Protests in India December 2013

The poignant truth that came out of the Supreme Court’s denial of human rights to the LGBT community of India is what the early rebellions against British rule taught the citizens of India: there is a time that the assassination of one or more judges, mayors, governors, legislators, or religious leaders is justified to preserve and protect human rights as no person nor any religion has the right to deny anyone the right to love and happiness. The tree of freedom cannot grow without an occasional libation of the blood of those who would deny others equality in society.


End Notes

  1. Horsman, Reginald (1981). Race and manifest destiny: the origins of American racial anglo-saxonism. Cambridge, MA, USA: Harvard University Press. Owsley, Frank Lawrence & Smith, Gene A. (1997). Filibusters and expansionists: Jeffersonian manifest destiny. Tuscaloosa, AL, USA: University of Alabama Press.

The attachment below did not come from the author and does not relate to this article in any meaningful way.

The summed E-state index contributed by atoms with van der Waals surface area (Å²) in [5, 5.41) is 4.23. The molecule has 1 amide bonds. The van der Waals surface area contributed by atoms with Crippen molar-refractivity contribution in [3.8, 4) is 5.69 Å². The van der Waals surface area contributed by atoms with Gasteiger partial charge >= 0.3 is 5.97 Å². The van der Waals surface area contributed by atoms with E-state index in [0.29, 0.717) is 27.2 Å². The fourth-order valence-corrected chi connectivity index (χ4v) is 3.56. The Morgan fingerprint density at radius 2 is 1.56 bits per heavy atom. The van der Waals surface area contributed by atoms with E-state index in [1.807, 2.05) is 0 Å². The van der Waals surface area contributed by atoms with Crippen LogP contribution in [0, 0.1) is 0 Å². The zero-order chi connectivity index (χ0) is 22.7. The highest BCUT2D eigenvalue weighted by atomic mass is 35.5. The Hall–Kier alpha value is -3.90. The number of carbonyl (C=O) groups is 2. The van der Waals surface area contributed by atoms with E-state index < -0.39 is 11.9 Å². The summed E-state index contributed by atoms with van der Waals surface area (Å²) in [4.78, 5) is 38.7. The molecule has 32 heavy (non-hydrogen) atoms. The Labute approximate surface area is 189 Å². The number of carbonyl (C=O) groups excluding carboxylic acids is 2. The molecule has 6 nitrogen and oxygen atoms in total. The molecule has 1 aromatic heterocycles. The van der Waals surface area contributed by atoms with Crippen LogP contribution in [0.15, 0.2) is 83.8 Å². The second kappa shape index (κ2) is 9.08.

2. Kipling, Rudyard (1899). “The White Man’s Burden.” McClure magazine.
  3. Sati is also spelled Suttee.
  4. The suicide of a widow in memory of her husband is only considered praiseworthy in Garuda Purana 1.107.29
  5. Cp. Forster, E. M. (1971). Maurice. Toronto, Canada: Macmillan. Edwin Morgan Forster (1 January 1879 – 7 June 1970) is best known for his book Passage to India. New York, NY, USA: Harcourt, Brace and Co. that is set around the trial of Dr. Aziz who is accused of attempted rape, and brings out all the racial tensions and prejudices between indigenous Indians and the arrogance of British colonists who rule India.
  6. http://www.shunya.net/Pictures/NorthIndia/Khajuraho/Khajuraho.htm.